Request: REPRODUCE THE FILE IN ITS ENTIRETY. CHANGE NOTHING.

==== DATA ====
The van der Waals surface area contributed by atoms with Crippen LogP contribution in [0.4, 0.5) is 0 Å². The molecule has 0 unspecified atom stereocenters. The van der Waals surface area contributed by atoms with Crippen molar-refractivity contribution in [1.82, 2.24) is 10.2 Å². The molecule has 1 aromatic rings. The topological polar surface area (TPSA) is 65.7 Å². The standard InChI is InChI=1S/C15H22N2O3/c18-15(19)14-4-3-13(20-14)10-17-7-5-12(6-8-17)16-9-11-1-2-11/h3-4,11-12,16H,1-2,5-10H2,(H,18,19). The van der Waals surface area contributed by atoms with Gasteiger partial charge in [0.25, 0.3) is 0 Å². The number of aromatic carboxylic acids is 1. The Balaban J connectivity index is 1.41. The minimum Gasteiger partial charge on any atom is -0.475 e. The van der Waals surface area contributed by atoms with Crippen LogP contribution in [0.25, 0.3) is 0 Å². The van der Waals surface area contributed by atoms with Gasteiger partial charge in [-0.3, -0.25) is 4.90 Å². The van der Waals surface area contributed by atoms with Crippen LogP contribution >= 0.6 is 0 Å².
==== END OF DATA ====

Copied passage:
The van der Waals surface area contributed by atoms with Crippen LogP contribution in [0.4, 0.5) is 0 Å². The molecule has 0 unspecified atom stereocenters. The van der Waals surface area contributed by atoms with Crippen molar-refractivity contribution in [1.82, 2.24) is 10.2 Å². The molecule has 1 aromatic rings. The topological polar surface area (TPSA) is 65.7 Å². The standard InChI is InChI=1S/C15H22N2O3/c18-15(19)14-4-3-13(20-14)10-17-7-5-12(6-8-17)16-9-11-1-2-11/h3-4,11-12,16H,1-2,5-10H2,(H,18,19). The van der Waals surface area contributed by atoms with Gasteiger partial charge in [0.25, 0.3) is 0 Å². The number of aromatic carboxylic acids is 1. The Balaban J connectivity index is 1.41. The minimum Gasteiger partial charge on any atom is -0.475 e. The van der Waals surface area contributed by atoms with Crippen LogP contribution in [0.25, 0.3) is 0 Å². The van der Waals surface area contributed by atoms with Gasteiger partial charge in [-0.3, -0.25) is 4.90 Å². The van der Waals surface area contributed by atoms with Crippen LogP contribution >= 0.6 is 0 Å².